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Subfam. Danaine.


Papilio Erippus, Cramer, Pap. Exot. i. pl. 3, fig. a. B. (1775). Papilio Archippus, Fabricius, Ent. Syst. iii. p. 49 (1793). Smith, Abbott, Ins. Georgia, i., pl. 6.

LARVA. a, Full-fed. Santo Paulo, March 6, 1880.

The caterpillar feeds on a species of Asclepias, and is found full-fed at the end of February. (See fig. I, plate VI.)

PUPA. a, March, 1880.

When full-fed the caterpillar suspends itself by the tail, and in that position changes to the beautiful pale green chrysalis, ornamented with a ring of gold round the abdomen and gold spots on other parts of the body.

IMAGO. a, b.

The butterfly appears a fortnight after the caterpillar is full-fed.


Papilio Lysimnia, Fabricius, Ent. Syst. iii. i. p. 161 (1793). Hübner, Zutr. Exot. Schmett. fig. 187-8.


The beautiful white eggs are laid in clusters of about a

dozen on the upper surface of the leaf of a species of Solanum on which the caterpillar feeds. I have sometimes found the eggs on the underside of the leaf also.

LARVA. a, Full-fed. Santo Paulo, May 30, 1878.

Caterpillars that emerged from the egg on April 22nd, 1878, were full-fed on May 30th. The colour is a dull white with a bluish tinge, and there is an orange mark at the joints of the segments; on each side of the segments there is a long fleshy protuberance. They are very sluggish in their habits, and are to be found in clusters on the underside of the leaves of the Solanum.


a, Hatched, Ap. 22; Full-fed, May 30; Imago, June 22, 1878; Pupation, 23 days.

(b, c, May, 1878.

When full-fed the caterpillars hang themselves up by the tail in a cluster on the underside of the leaf, and one of these families of chrysalids after the change has taken place is a lovely sight. The appearance is that of pure burnished gold, which in the sunshine is dazzlingly beautiful. A couple of days before the butterfly emerges, the markings of its wings become very visible through the delicate shell of the pupa, and the latter becomes shaded with dark steel blue and the prismatic colours of tempered steel.

a, Full-fed, May 10; Imago, June 2, 1878-23 days.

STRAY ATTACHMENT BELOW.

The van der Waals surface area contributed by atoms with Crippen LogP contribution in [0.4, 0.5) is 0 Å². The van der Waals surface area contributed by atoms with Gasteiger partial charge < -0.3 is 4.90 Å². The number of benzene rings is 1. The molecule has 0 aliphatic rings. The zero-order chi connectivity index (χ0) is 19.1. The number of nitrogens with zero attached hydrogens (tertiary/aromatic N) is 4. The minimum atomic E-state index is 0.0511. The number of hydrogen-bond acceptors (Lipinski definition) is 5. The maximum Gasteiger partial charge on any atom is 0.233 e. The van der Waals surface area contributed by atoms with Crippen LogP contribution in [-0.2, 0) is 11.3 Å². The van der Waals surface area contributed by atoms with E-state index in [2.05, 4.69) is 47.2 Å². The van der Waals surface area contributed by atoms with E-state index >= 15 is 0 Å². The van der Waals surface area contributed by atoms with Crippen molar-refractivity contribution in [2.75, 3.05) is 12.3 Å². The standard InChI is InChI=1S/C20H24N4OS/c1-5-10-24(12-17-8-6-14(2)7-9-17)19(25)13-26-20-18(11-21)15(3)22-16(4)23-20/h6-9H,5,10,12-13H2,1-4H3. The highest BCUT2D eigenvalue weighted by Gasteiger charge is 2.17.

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The butterfly appears about three weeks after pupation. It is a very common species, and flies in shady places in woods and campos. The flight is slow and graceful, and the fly is constantly settling upon the leaves of the trees, where it stays slowly opening and shutting its wings.

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Papilio Hercules, Dalmann, Anal. Ent. p. 40 (1823).

LARVA. a, Full-fed. Santo Paulo, Dec. 20, 1878.

The caterpillars were found on the stem of a "cipo," or climber, on the Serra da Cantareira, near Santo Paulo, on Dec. 16th, 1878. They were in a cluster of about twenty individuals. The colour is brick-red, with tufts of black and of white hairs in rings round the segments. The black hairs are barbed, and cause a good deal of irritation if one gets them between one's fingers. The caterpillar has a disagreeable smoky sort of smell, something like that of No. III. (Morpho Epistrophis), but at the same time quite distinct.

PUPA. a, January, 1881.

On Dec. 20th some of the specimens were full-fed, and became of a dull greenish colour. They hung themselves up by the tail, and in a few days changed to the robust green chrysalis. The chrysalis is marked with a white bloom, especially on the wing-cases, which bloom easily rubs off. (See fig. 2, plate III.)

a, Full-fed, Dec. 20, 1878; Imago, Feb. 8,